Making a claim that, because the universe SEEMS designed, it must therefore be (and by your God, no less! But one of thousands humans have created) is absurd. Take a look at a snowflake. Seems “Perfectly” designed, no? Well it isn’t. In fact, the apparent order and design that you see is the end result of a rather chaotic process. Look into snowflake formation for me, because you clearly haven’t a remote inkling of natures propensity to fool our poorly “designed” brains. We have a tendency to find order where there is none. Perhaps you should try doing some research into human cognition? That and basic, 5th grade earth science would be a nice start.

            Now then, are you going to answer our contentions, or dance around them and throw Jesus at our faces?

          • Joe G

            What faith do I have Void? I am not a christian. As for predictions, materialism doesn’t make any.
            And if something seems designed and nothing else can explain it, guess what? Science says it was designed, duh.
            And I only hate atheists who misrepresent the Bible.

          • Void L. Walker

            Hmm. So you aren’t a Christian yet you believe in a literal flood, and link us to creationist sites? Could you stop lying, please?

          • Joe G

            Nice pihy post, Void. No I don’t believe in a global flood but I am not going to categorically deny an act of God. As for linking to Creationists sites, again they know the Bible better than a bunch of loser atheists on an agenda.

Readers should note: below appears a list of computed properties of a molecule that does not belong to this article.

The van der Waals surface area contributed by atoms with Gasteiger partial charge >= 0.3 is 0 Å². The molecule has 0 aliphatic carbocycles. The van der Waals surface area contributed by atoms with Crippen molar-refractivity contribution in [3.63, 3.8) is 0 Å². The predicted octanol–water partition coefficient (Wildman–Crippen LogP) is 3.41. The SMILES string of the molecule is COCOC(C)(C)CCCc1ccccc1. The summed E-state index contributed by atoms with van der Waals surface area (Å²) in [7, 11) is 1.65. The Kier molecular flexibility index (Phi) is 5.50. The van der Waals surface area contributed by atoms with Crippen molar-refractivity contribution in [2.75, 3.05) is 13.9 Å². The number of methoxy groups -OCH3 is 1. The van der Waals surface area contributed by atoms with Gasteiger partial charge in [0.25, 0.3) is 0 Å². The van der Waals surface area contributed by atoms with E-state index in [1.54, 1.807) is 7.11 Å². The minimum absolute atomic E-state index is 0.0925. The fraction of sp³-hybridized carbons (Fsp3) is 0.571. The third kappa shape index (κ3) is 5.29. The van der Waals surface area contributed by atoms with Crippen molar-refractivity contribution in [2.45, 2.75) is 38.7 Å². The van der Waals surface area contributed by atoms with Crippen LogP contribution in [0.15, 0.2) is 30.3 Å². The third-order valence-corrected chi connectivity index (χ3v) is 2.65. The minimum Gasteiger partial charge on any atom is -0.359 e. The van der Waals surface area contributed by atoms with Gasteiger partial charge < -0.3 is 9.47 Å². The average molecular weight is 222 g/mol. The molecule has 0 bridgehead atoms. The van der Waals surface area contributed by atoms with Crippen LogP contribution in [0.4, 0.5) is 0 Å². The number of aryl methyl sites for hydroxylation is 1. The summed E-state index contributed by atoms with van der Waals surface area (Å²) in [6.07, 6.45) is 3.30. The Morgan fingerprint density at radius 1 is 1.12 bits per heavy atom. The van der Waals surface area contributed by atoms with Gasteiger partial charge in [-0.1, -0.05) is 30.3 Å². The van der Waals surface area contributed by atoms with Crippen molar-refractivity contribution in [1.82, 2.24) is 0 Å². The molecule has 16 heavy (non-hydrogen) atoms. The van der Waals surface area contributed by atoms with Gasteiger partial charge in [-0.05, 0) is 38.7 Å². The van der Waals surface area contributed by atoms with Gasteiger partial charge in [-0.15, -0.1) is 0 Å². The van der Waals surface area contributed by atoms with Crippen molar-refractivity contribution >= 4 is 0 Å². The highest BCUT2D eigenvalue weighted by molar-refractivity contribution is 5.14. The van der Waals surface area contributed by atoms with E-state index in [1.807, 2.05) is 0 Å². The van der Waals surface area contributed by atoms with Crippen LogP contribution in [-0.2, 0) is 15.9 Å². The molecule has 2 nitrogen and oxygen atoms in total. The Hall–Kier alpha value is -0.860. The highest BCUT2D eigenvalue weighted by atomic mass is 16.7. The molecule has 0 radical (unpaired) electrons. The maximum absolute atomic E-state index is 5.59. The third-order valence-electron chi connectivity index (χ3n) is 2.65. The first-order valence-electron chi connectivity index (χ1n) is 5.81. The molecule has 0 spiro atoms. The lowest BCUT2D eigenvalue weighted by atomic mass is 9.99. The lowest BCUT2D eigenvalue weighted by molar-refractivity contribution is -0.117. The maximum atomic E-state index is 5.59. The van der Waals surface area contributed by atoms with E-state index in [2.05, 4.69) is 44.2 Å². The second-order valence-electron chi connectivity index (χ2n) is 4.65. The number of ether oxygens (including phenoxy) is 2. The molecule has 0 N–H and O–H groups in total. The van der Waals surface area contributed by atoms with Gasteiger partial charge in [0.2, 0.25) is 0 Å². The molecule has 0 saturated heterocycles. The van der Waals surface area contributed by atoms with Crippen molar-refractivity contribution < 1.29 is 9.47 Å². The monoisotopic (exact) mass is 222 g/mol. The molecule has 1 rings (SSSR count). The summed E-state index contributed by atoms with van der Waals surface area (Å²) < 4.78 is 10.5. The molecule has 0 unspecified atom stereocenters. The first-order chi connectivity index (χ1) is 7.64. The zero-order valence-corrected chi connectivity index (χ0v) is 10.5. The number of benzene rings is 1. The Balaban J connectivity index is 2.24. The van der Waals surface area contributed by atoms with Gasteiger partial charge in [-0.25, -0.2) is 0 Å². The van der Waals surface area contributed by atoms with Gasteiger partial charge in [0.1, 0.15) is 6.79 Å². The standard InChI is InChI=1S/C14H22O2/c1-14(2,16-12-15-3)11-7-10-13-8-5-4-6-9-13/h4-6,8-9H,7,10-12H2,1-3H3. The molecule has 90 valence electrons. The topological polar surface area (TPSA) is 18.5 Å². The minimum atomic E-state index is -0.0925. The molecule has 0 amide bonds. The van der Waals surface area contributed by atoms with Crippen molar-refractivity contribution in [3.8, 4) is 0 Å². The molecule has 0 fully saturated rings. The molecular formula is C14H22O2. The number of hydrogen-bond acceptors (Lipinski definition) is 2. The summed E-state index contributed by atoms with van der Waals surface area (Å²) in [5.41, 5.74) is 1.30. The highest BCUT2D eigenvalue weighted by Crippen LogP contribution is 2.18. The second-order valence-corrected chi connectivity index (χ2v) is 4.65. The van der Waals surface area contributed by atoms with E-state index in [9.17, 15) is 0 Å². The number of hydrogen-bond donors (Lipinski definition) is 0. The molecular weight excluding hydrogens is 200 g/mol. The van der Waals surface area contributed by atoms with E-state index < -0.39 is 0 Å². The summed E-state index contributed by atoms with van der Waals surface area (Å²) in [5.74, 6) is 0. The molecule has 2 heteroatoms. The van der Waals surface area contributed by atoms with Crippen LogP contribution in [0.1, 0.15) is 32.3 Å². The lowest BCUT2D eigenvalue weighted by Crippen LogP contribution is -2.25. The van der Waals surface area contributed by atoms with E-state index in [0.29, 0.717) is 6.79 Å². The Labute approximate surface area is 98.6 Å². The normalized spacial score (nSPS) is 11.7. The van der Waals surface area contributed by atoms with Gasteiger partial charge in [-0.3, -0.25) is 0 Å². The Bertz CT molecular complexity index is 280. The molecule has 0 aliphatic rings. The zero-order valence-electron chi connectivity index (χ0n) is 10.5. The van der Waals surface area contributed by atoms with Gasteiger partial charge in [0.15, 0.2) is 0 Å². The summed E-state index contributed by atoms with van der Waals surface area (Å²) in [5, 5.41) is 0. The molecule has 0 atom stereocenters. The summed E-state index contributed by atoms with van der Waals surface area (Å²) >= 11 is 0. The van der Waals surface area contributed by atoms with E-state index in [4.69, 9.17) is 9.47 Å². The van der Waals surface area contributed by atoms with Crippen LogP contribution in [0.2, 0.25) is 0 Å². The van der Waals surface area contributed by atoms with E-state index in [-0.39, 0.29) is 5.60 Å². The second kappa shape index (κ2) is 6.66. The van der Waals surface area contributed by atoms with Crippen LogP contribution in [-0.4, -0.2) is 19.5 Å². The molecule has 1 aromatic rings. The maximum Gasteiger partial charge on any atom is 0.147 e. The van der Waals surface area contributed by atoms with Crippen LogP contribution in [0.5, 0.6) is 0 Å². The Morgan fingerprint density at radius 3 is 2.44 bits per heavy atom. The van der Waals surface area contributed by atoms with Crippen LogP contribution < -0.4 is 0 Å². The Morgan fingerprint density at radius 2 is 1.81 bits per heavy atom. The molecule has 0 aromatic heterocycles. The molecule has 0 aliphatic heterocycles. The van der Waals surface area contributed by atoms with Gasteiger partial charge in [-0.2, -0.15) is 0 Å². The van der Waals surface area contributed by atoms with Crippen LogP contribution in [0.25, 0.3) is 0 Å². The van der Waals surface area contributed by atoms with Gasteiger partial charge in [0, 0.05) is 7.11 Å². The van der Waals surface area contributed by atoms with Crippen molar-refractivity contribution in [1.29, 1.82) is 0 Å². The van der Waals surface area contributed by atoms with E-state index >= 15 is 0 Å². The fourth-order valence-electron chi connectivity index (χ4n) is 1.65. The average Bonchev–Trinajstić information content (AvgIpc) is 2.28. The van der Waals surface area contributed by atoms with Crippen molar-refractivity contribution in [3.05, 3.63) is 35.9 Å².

• Void L. Walker

            You really can’t comprehend anything you read, can you? Hell, look at what you just said! You don’t believe in a global flood but you can’t deny an act of God? What act, then? The global flood? Way to contradict yourself in the same paragraph. Also, capitalizing both God and the Bible is generally a clear indication of a fundamentalist. Us “loser atheists” (lmao) don’t have an agenda; rather a strong desire: opening the eyes of genuinely deluded people such as you. The agenda, my friend, is yours: stick your head in the ground, ignore common sense and evidence, and try to sway the opposition such that they join your pious little cause. (sigh)

          • Void L. Walker

            Also, ‘thou shalt not lie’ ring any bells? You know, as well as I, that you deeply care if the bible is wrong. Lying won’t get you far in debate, my friend.

          • Joe G

            Nope, I have no interest in the Bible other than it is a collection of old books.

          • http://www.skepticink.com/tippling/ Jonathan MS Pearce

            I just hate atheists who misrepresent it. And I will expose them every chance I get.